What does commit object contain and What is SHA1?

rajeshkumar created the topic: What does commit object contain and What is SHA1?
All the information needed to represent the history of a project is stored in files referenced by a 40-digit “object name” that looks something like this:


You will see these 40-character strings all over the place in Git. In each case the name is calculated by taking the SHA1 hash of the contents of the object. The SHA1 hash is a cryptographic hash function. What that means to us is that it is virtually impossible to find two different objects with the same name. This has a number of advantages; among others:

Git can quickly determine whether two objects are identical or not, just by comparing names. Since object names are computed the same way in every repository, the same content stored in two repositories will always be stored under the same name. Git can detect errors when it reads an object, by checking that the object’s name is still the SHA1 hash of its contents.

The Objects
Every object consists of three things – a type, a size and content. The size is simply the size of the contents, the contents depend on what type of object it is, and there are four different types of objects: “blob”, “tree”, “commit”, and “tag”.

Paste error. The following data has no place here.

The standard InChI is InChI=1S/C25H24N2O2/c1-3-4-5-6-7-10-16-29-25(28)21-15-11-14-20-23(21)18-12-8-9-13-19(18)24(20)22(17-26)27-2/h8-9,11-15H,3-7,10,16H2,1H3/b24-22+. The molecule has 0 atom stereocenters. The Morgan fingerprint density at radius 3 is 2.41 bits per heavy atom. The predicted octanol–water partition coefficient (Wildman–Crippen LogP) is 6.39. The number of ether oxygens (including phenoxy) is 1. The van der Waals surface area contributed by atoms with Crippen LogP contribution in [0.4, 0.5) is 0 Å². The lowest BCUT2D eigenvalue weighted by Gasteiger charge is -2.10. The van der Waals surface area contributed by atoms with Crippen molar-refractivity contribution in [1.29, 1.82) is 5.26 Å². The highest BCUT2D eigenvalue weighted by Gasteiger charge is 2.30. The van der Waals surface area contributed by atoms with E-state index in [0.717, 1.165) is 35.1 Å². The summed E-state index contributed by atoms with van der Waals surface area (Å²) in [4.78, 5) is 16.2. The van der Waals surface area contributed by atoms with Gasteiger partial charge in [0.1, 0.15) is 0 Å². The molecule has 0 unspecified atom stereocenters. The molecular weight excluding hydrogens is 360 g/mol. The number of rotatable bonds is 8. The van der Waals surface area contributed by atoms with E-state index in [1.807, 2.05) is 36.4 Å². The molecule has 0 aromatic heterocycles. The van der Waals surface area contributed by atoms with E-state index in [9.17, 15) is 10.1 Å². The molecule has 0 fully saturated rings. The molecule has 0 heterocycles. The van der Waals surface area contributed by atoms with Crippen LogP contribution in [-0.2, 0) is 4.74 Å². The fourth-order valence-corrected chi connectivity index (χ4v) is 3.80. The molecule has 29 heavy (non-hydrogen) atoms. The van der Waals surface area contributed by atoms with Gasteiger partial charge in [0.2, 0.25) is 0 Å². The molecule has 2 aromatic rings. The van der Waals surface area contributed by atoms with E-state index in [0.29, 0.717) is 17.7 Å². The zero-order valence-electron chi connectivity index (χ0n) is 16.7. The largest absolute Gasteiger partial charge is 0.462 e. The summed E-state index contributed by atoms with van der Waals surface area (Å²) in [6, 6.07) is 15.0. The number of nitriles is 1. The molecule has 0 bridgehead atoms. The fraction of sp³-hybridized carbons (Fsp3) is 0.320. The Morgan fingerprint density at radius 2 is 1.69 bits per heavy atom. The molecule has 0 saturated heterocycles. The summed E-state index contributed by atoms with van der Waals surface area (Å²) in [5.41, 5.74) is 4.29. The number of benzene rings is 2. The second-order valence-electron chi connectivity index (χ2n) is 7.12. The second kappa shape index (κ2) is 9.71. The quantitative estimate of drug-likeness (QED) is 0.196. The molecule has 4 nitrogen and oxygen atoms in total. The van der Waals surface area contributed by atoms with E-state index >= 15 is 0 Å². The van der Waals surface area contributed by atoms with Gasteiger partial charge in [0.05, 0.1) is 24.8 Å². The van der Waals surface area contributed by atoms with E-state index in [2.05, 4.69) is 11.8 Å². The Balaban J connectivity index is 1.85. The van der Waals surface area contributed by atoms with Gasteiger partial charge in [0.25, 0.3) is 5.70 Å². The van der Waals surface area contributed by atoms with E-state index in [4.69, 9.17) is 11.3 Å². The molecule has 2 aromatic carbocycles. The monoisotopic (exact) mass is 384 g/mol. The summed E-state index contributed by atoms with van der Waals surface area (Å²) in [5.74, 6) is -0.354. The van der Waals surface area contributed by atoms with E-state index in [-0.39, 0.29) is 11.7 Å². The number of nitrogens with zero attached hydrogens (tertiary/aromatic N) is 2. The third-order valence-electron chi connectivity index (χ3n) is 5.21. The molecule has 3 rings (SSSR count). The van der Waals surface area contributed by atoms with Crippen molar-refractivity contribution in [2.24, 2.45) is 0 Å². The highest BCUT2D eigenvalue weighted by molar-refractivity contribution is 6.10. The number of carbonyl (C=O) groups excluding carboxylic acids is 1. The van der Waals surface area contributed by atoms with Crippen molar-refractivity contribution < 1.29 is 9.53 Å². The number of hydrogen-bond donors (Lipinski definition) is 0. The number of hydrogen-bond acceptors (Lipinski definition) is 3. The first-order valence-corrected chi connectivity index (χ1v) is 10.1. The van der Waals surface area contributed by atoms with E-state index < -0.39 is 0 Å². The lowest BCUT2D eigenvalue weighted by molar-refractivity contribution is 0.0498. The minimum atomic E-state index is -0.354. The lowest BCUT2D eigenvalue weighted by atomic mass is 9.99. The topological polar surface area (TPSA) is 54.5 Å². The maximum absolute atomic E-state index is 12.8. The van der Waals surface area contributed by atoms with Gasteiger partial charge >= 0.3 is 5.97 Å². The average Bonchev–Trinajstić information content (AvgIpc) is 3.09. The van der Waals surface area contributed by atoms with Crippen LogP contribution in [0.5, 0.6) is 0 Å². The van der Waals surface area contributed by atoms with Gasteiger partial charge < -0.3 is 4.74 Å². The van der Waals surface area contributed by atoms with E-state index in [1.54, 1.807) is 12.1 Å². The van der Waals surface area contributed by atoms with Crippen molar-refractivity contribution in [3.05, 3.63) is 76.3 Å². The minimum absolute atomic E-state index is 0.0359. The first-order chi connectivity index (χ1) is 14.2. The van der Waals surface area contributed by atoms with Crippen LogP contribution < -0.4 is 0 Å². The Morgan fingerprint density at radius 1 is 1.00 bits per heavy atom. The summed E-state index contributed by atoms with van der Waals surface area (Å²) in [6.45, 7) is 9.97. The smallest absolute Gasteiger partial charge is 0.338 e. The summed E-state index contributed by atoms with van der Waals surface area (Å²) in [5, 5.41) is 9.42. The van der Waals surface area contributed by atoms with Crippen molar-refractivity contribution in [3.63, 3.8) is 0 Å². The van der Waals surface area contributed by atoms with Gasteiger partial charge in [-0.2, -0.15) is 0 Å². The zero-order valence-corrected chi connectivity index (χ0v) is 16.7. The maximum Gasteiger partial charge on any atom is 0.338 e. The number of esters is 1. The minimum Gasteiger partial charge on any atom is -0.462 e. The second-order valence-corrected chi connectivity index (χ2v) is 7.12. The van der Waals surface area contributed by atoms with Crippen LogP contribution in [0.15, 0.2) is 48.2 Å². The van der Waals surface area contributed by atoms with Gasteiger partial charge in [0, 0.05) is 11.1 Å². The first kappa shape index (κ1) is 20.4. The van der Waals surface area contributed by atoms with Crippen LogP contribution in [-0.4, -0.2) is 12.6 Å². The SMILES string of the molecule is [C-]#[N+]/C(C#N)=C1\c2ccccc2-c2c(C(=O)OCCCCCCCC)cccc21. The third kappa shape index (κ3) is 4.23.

A “blob” is used to store file data – it is generally a file.
A “tree” is basically like a directory – it references a bunch of other trees and/or blobs (i.e. files and sub-directories)
A “commit” points to a single tree, marking it as what the project looked like at a certain point in time. It contains meta-information about that point in time, such as a timestamp, the author of the changes since the last commit, a pointer to the previous commit(s), etc.

A “tag” is a way to mark a specific commit as special in some way. It is normally used to tag certain commits as specific releases or something along those lines.

Almost all of Git is built around manipulating this simple structure of four different object types. It is sort of its own little filesystem that sits on top of your machine’s filesystem.
Rajesh Kumar
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